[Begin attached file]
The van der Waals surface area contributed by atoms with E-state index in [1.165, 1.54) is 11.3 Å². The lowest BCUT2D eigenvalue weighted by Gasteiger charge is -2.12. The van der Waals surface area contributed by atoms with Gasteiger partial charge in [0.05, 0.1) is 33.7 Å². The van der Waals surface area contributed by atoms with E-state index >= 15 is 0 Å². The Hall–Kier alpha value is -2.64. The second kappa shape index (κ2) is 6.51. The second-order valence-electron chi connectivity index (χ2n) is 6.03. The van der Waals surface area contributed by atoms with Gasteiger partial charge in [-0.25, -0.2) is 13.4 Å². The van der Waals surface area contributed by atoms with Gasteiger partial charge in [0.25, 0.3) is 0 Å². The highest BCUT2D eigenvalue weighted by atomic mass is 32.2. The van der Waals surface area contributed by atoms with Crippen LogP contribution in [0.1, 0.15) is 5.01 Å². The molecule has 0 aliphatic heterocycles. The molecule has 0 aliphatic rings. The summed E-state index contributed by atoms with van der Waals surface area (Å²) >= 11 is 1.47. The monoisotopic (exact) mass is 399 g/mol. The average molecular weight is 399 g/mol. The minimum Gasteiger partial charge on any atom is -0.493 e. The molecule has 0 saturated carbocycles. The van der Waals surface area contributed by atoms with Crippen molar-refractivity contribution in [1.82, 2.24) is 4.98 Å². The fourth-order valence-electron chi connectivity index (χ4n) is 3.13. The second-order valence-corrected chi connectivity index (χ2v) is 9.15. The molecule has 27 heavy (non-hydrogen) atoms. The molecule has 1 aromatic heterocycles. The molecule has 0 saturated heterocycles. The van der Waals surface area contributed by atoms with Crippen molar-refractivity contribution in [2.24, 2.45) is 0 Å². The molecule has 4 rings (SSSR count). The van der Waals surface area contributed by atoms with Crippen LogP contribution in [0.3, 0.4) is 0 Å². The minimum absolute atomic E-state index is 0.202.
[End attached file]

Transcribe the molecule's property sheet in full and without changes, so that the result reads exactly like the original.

The van der Waals surface area contributed by atoms with E-state index in [1.165, 1.54) is 11.3 Å². The lowest BCUT2D eigenvalue weighted by Gasteiger charge is -2.12. The van der Waals surface area contributed by atoms with Gasteiger partial charge in [0.05, 0.1) is 33.7 Å². The van der Waals surface area contributed by atoms with E-state index >= 15 is 0 Å². The Hall–Kier alpha value is -2.64. The second kappa shape index (κ2) is 6.51. The second-order valence-electron chi connectivity index (χ2n) is 6.03. The van der Waals surface area contributed by atoms with Gasteiger partial charge in [-0.25, -0.2) is 13.4 Å². The van der Waals surface area contributed by atoms with Gasteiger partial charge in [0.25, 0.3) is 0 Å². The highest BCUT2D eigenvalue weighted by atomic mass is 32.2. The van der Waals surface area contributed by atoms with Crippen LogP contribution in [0.1, 0.15) is 5.01 Å². The molecule has 0 aliphatic heterocycles. The molecule has 0 aliphatic rings. The summed E-state index contributed by atoms with van der Waals surface area (Å²) >= 11 is 1.47. The monoisotopic (exact) mass is 399 g/mol. The average molecular weight is 399 g/mol. The minimum Gasteiger partial charge on any atom is -0.493 e. The molecule has 0 saturated carbocycles. The van der Waals surface area contributed by atoms with Crippen molar-refractivity contribution in [1.82, 2.24) is 4.98 Å². The fourth-order valence-electron chi connectivity index (χ4n) is 3.13. The second-order valence-corrected chi connectivity index (χ2v) is 9.15. The molecule has 27 heavy (non-hydrogen) atoms. The molecule has 1 aromatic heterocycles. The molecule has 0 saturated heterocycles. The van der Waals surface area contributed by atoms with Crippen molar-refractivity contribution in [2.24, 2.45) is 0 Å². The molecule has 4 rings (SSSR count). The van der Waals surface area contributed by atoms with Crippen LogP contribution in [0.3, 0.4) is 0 Å². The minimum absolute atomic E-state index is 0.202.